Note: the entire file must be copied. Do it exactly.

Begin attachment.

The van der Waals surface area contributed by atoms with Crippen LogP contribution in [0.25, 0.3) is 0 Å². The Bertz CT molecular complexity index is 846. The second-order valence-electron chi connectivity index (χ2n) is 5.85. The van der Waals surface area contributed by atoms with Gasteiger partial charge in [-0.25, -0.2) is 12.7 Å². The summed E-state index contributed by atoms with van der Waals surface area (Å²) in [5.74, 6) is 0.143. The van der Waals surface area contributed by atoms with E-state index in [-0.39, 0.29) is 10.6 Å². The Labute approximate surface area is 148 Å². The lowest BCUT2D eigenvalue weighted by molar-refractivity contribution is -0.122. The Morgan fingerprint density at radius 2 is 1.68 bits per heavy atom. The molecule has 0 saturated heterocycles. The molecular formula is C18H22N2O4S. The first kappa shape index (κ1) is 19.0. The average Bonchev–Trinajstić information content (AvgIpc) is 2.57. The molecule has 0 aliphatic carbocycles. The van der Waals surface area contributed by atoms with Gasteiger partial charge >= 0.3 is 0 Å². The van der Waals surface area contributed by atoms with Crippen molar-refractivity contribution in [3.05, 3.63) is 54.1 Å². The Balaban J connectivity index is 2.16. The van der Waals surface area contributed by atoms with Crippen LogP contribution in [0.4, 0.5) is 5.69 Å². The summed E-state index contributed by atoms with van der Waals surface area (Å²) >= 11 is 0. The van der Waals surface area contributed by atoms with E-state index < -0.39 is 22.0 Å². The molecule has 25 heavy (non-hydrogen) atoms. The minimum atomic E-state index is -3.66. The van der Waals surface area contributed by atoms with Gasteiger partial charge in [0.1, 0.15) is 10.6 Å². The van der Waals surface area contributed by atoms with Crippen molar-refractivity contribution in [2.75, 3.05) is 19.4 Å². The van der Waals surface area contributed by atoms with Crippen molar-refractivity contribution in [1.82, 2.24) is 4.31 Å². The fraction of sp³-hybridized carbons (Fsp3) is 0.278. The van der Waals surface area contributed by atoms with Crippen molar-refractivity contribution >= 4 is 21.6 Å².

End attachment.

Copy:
The van der Waals surface area contributed by atoms with Crippen LogP contribution in [0.25, 0.3) is 0 Å². The Bertz CT molecular complexity index is 846. The second-order valence-electron chi connectivity index (χ2n) is 5.85. The van der Waals surface area contributed by atoms with Gasteiger partial charge in [-0.25, -0.2) is 12.7 Å². The summed E-state index contributed by atoms with van der Waals surface area (Å²) in [5.74, 6) is 0.143. The van der Waals surface area contributed by atoms with E-state index in [-0.39, 0.29) is 10.6 Å². The Labute approximate surface area is 148 Å². The lowest BCUT2D eigenvalue weighted by molar-refractivity contribution is -0.122. The Morgan fingerprint density at radius 2 is 1.68 bits per heavy atom. The molecule has 0 saturated heterocycles. The molecular formula is C18H22N2O4S. The first kappa shape index (κ1) is 19.0. The average Bonchev–Trinajstić information content (AvgIpc) is 2.57. The molecule has 0 aliphatic carbocycles. The van der Waals surface area contributed by atoms with Gasteiger partial charge >= 0.3 is 0 Å². The van der Waals surface area contributed by atoms with Crippen molar-refractivity contribution in [3.05, 3.63) is 54.1 Å². The Balaban J connectivity index is 2.16. The van der Waals surface area contributed by atoms with Crippen LogP contribution in [0.4, 0.5) is 5.69 Å². The summed E-state index contributed by atoms with van der Waals surface area (Å²) >= 11 is 0. The van der Waals surface area contributed by atoms with E-state index < -0.39 is 22.0 Å². The molecule has 25 heavy (non-hydrogen) atoms. The minimum atomic E-state index is -3.66. The van der Waals surface area contributed by atoms with Gasteiger partial charge in [0.1, 0.15) is 10.6 Å². The van der Waals surface area contributed by atoms with Crippen molar-refractivity contribution in [2.75, 3.05) is 19.4 Å². The van der Waals surface area contributed by atoms with Crippen molar-refractivity contribution in [1.82, 2.24) is 4.31 Å². The fraction of sp³-hybridized carbons (Fsp3) is 0.278. The van der Waals surface area contributed by atoms with Crippen molar-refractivity contribution >= 4 is 21.6 Å².